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And there you have one of the most refreshing things about Constance, bundled with one of the worst things about Hollywood. She’s not afraid to speak out against racism, even as she’s stuck working within a business that’s rife with systemic discrimination against women of color: parts that only go to certain types of actresses, roles that are tightly defined by ethnicity, casting concepts that are so narrow that even someone with her talent won’t be considered.

While she admits that it’s incredibly rewarding to be an Asian American woman on one of the biggest television networks in the world, it’s also bittersweet. “It shines a light on how invisible Asians were previously in the industry. The fact that one show makes a person excited! If you watch any show that stars white people, white people aren’t coming up to them like, ‘Thank you for showing my face on the big screen.’ Because they see their faces in popular culture all the time and many different iterations of their face, whether they’re the cool girl, the nerd, the hardworking girl, they get many things. We get one or two stories. So my biggest hope is that this gets the ball rolling in terms of different Asian American perspectives.”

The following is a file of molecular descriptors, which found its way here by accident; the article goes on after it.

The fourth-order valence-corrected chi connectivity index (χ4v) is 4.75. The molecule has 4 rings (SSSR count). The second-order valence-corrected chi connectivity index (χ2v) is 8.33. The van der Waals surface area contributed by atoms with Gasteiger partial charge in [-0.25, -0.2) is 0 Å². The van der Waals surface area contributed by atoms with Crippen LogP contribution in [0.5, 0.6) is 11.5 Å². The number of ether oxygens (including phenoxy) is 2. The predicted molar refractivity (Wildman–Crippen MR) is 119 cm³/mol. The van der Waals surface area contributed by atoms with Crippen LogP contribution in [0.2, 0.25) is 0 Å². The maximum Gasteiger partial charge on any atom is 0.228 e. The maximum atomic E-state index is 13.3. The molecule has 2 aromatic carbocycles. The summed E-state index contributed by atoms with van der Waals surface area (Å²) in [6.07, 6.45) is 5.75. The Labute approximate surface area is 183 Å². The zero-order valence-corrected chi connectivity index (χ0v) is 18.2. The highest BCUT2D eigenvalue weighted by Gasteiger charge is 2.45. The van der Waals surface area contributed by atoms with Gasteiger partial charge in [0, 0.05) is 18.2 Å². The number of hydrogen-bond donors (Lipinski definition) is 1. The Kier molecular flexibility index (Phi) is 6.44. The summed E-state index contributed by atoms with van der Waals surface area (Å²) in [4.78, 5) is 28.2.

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Jessica Huang is arguably one of the most hilarious characters on television right now, and her unapologetic attitude is almost infectious. “It’s fun to play a character that gives zero fucks,” she says.

But what really made her fall in love with the character was a moment of vulnerability. “In a flashback college scene of Jessica, one of her professors said some shit to her about how no one is ever going to try and remember her name, so she might as well change it. And it was so interesting to me, because I had never experienced that. But then doing that, it hurt to have that actor say that no one is going to remember your name, they don’t care. And it made me realize: Oh, that’s why a lot of Asian mothers are so tough — they’ve built an armor after years of being an immigrant and having people tell them they’re less important. Just as they have had to build that armor that is ‘I give zero fucks,’ so did Jessica. And so for me it’s fun not just to play her but to see the origin of that type of behavior.”